Apple and Google, being the dominant providers of smartphone software as the makers of iOS and Android, respectively, have sought to unify the approach by jointly creating an API.

Public health authorities and governments can base any contact-tracing apps they build on Apple and Google’s API, making for a consistent, privacy-friendly approach. You can read about the Google-Apple API and how it works here.

The issue is that Apple and Google will only permit apps that meet their privacy standards to use their API, and not every country seems to agree with those standards. Similarly, Google and Apple unveiled their joint API after several countries began building their apps.

The tension lies in how, exactly, contact-tracing apps collect information, who they receive it from, and where they store it.

The UK, Germany, and France are pursuing a centralized approach not currently permitted by Apple and Google

angela merkel

The UK has not revealed in-depth technical details of its app. Still, expert sources with knowledge of its development, and public statements indicate that authorities want to be able to collect and analyze more data than the tech giants are comfortable with. A key plank of Google and Apple’s API is a limit on the amount and type of information collected.

If apps collect more data than basic privacy-preserving identifiers, it would almost certainly need to be stored in a centralized way by health authorities or governments. This is what Apple and Google oppose. Their API relies on a decentralized approach and a minimal amount of data collection.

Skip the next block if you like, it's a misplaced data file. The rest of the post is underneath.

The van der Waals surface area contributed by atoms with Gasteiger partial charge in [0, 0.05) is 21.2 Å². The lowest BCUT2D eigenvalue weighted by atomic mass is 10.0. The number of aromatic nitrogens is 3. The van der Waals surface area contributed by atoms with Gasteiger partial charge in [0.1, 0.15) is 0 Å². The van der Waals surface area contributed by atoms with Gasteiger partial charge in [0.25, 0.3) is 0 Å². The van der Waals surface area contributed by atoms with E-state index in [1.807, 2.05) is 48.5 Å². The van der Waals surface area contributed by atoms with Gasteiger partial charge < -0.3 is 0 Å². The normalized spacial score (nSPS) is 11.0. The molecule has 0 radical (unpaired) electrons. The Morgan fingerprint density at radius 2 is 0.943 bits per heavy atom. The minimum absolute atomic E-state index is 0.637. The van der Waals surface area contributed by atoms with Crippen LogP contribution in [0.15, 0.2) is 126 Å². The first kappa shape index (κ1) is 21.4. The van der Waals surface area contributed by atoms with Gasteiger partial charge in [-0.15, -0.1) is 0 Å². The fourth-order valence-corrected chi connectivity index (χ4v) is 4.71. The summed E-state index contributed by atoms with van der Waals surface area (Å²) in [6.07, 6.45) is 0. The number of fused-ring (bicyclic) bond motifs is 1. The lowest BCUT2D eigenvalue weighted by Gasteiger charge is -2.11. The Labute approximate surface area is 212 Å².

“I am worried about function creep,” said Eerke Boiten, cybersecurity professor at De Montfort University. “You shouldn’t collect more data than you need to in the first place, which is known as data minimization.”

Professor Boiten added that if, in the UK, the NHS simply wanted to send out Bluetooth alerts to people about possibly being infected, there would be zero reason to store that information centrally.

But it sounds like the UK wants people to hand over more data. On Friday, NHSX, the arm of the NHS developing app, said: “In future releases of the app, people will be able to choose to provide the NHS with extra information about themselves to help us identify hotspots and trends.

“Those of us who agree to provide this extra information will be playing a key role in providing additional information about the spread of COVID-19 that will contribute towards protecting the health of others and getting the country back to normal in a controlled way, as restrictions ease.”